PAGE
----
My hon. Friend raises an important point about the relationship between Church and state. It is not generally known that the state does not help us by financing the preservation of churches, although we work closely with English Heritage, from which we receive funds. There is a great concern in the Church that funds might be diverted from the heritage fund to the Olympic games, which would not assist in the preservation of churches. I will be happy to write to my hon. Friend on the specific matters to which he refers, and put a copy of my letter to him in the Library.

My question is not about a church that is closing—quite the opposite. My question is about St. Peter’s church in the village of Prestbury, just outside Macclesfield, which is a flourishing and highly popular church. It is a valuable listed building, but there is a huge debate in the village about the proposal to extend the exterior of the church, rather than alter it inside. Can the hon. Gentleman indicate what factors the Church Commissioners would take into account to allow this substantial alteration to a beautiful church that is much valued? There is great debate in the village. I am not taking sides—that is not my business—but I want to know which factors are taken into account.

That looks like a planning matter for the local community, but there are several aspects to what the hon. Gentleman says. First, it is a beautiful church; secondly, it is well attended; and thirdly, there is the question whether it should expand from within or without. The gospel has already expanded from without, which is why it has lasted for 2,000 years. I would be happy to look into the matter to which the hon. Gentleman refers, and to give him a proper written answer.

I expected to be answering questions today rather than asking them, but the hon. Member for Ribble Valley (Mr. Evans), who tabled a question on postal voting has unstarred his question, which deprives several hon. Members in my party of the chance to raise the issue.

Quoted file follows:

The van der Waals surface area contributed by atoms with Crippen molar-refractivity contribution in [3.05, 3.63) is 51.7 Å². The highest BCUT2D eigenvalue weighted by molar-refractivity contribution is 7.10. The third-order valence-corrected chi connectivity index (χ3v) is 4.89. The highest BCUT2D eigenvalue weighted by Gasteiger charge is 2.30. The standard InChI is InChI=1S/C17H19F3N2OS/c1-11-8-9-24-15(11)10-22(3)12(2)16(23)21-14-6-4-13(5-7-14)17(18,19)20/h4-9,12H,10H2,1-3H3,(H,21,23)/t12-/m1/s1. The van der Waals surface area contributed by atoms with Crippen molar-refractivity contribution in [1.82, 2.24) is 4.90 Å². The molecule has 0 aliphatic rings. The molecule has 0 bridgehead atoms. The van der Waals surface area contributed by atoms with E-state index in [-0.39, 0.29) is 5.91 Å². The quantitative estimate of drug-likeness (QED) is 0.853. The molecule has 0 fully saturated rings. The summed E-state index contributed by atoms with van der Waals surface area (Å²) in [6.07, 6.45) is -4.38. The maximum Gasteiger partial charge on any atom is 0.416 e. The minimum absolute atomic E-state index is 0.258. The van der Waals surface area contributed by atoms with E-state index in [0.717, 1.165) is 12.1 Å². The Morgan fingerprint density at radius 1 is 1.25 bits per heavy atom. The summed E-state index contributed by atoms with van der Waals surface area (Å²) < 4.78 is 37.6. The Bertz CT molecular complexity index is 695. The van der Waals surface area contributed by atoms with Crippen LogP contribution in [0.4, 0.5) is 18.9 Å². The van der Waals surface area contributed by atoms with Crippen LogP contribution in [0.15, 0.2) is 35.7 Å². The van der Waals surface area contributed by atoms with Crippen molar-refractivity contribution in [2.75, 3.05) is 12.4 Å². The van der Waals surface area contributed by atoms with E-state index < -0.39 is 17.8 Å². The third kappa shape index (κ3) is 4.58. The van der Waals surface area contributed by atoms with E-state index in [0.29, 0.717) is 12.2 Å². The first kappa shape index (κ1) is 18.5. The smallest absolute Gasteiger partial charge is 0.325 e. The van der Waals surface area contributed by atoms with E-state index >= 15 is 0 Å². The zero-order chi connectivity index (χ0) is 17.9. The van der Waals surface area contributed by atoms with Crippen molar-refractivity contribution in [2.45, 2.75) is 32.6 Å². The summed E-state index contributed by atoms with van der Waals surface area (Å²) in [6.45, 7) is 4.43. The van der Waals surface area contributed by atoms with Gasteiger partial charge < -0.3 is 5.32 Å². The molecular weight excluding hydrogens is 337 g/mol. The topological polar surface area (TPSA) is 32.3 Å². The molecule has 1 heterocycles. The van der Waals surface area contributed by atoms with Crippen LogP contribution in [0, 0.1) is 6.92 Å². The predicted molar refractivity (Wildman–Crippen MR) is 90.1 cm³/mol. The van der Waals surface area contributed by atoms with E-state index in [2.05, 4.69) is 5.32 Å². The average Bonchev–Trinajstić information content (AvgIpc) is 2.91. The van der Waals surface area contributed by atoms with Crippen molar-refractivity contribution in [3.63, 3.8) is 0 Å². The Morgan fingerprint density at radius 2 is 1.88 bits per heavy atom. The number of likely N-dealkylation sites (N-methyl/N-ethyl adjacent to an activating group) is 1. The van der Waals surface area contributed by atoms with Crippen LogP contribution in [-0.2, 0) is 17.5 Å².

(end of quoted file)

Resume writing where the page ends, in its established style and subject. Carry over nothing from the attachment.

May I take the opportunity of using a question relating to churches to thank the hon. Member for Middlesbrough (Sir Stuart Bell)? I particularly value his kind comments. Does he agree that the burden of maintaining one of the glories of this country, namely our old churches, falls heavily on the modest number of people in the congregations? If the state were minded to divert more resources to churches, many people would warmly welcome that.

That question gives me two opportunities. The first is to return to my hon. Friend the Member for Wirral, South (Ben Chapman), and to say that faith tourism will be considered by the General Synod next month. On state involvement in Church funding and maintaining our heritage through the preservation of our buildings, it was someone else who said,

“Render…unto Caesar the things which are Caesar’s”.

The state has steadily withdrawn over many years from its Church involvement. It is a matter of great concern in the Church that secularism seems to be on the march, and that the Church and its majority community is somehow falling behind in the stakes. Everything that we say in this House on the Church, the preservation of churches and our heritage, is welcomed, and it is listened to elsewhere.